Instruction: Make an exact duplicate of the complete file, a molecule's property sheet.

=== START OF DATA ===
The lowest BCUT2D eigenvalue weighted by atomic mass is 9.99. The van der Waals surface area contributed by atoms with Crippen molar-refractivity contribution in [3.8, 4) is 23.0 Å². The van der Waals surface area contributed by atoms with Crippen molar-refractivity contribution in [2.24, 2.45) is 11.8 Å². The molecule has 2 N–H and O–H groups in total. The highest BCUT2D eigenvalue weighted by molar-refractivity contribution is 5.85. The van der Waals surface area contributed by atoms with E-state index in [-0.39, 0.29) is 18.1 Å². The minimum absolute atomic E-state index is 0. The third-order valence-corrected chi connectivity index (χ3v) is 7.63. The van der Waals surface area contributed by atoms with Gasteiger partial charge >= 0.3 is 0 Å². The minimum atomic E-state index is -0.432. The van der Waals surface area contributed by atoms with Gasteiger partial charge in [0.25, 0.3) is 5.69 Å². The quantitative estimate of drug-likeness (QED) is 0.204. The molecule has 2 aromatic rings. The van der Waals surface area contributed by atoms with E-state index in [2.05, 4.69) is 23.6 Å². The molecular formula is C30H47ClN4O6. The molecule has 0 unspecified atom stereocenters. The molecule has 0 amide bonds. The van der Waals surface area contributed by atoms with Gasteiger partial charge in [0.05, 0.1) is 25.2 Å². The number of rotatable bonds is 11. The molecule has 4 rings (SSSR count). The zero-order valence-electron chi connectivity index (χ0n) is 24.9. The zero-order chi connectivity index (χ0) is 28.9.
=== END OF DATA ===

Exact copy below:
The lowest BCUT2D eigenvalue weighted by atomic mass is 9.99. The van der Waals surface area contributed by atoms with Crippen molar-refractivity contribution in [3.8, 4) is 23.0 Å². The van der Waals surface area contributed by atoms with Crippen molar-refractivity contribution in [2.24, 2.45) is 11.8 Å². The molecule has 2 N–H and O–H groups in total. The highest BCUT2D eigenvalue weighted by molar-refractivity contribution is 5.85. The van der Waals surface area contributed by atoms with E-state index in [-0.39, 0.29) is 18.1 Å². The minimum absolute atomic E-state index is 0. The third-order valence-corrected chi connectivity index (χ3v) is 7.63. The van der Waals surface area contributed by atoms with Gasteiger partial charge >= 0.3 is 0 Å². The minimum atomic E-state index is -0.432. The van der Waals surface area contributed by atoms with Gasteiger partial charge in [0.25, 0.3) is 5.69 Å². The quantitative estimate of drug-likeness (QED) is 0.204. The molecule has 2 aromatic rings. The van der Waals surface area contributed by atoms with E-state index in [2.05, 4.69) is 23.6 Å². The molecular formula is C30H47ClN4O6. The molecule has 0 unspecified atom stereocenters. The molecule has 0 amide bonds. The van der Waals surface area contributed by atoms with Gasteiger partial charge in [0.05, 0.1) is 25.2 Å². The number of rotatable bonds is 11. The molecule has 4 rings (SSSR count). The zero-order valence-electron chi connectivity index (χ0n) is 24.9. The zero-order chi connectivity index (χ0) is 28.9.